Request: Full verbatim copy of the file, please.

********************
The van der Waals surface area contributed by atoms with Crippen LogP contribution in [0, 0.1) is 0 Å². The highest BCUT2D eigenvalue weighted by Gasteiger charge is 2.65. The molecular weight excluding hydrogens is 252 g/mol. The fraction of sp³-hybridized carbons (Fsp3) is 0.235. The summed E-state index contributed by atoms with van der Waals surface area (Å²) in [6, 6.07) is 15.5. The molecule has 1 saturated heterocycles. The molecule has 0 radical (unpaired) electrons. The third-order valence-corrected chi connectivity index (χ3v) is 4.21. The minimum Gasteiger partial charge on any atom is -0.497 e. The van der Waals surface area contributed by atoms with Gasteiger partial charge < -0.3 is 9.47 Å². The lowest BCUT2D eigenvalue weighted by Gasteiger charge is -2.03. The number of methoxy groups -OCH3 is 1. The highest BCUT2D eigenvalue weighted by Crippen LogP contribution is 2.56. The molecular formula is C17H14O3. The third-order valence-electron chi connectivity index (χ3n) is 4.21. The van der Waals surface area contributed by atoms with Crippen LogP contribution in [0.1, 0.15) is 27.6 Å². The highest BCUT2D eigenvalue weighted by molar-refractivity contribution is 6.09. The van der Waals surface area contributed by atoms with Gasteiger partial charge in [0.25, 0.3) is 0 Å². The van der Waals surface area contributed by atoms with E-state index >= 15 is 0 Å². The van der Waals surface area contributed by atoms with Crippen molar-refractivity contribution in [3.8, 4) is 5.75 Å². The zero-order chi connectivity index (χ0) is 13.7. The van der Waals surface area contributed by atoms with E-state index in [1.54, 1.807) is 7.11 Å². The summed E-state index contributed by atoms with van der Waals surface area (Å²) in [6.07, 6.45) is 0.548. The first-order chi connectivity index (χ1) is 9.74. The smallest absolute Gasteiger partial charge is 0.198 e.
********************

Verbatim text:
The van der Waals surface area contributed by atoms with Crippen LogP contribution in [0, 0.1) is 0 Å². The highest BCUT2D eigenvalue weighted by Gasteiger charge is 2.65. The molecular weight excluding hydrogens is 252 g/mol. The fraction of sp³-hybridized carbons (Fsp3) is 0.235. The summed E-state index contributed by atoms with van der Waals surface area (Å²) in [6, 6.07) is 15.5. The molecule has 1 saturated heterocycles. The molecule has 0 radical (unpaired) electrons. The third-order valence-corrected chi connectivity index (χ3v) is 4.21. The minimum Gasteiger partial charge on any atom is -0.497 e. The van der Waals surface area contributed by atoms with Gasteiger partial charge < -0.3 is 9.47 Å². The lowest BCUT2D eigenvalue weighted by Gasteiger charge is -2.03. The number of methoxy groups -OCH3 is 1. The highest BCUT2D eigenvalue weighted by Crippen LogP contribution is 2.56. The molecular formula is C17H14O3. The third-order valence-electron chi connectivity index (χ3n) is 4.21. The van der Waals surface area contributed by atoms with Crippen LogP contribution in [0.1, 0.15) is 27.6 Å². The highest BCUT2D eigenvalue weighted by molar-refractivity contribution is 6.09. The van der Waals surface area contributed by atoms with Gasteiger partial charge in [0.25, 0.3) is 0 Å². The van der Waals surface area contributed by atoms with E-state index >= 15 is 0 Å². The van der Waals surface area contributed by atoms with Crippen molar-refractivity contribution in [3.8, 4) is 5.75 Å². The zero-order chi connectivity index (χ0) is 13.7. The van der Waals surface area contributed by atoms with E-state index in [1.54, 1.807) is 7.11 Å². The summed E-state index contributed by atoms with van der Waals surface area (Å²) in [6.07, 6.45) is 0.548. The first-order chi connectivity index (χ1) is 9.74. The smallest absolute Gasteiger partial charge is 0.198 e.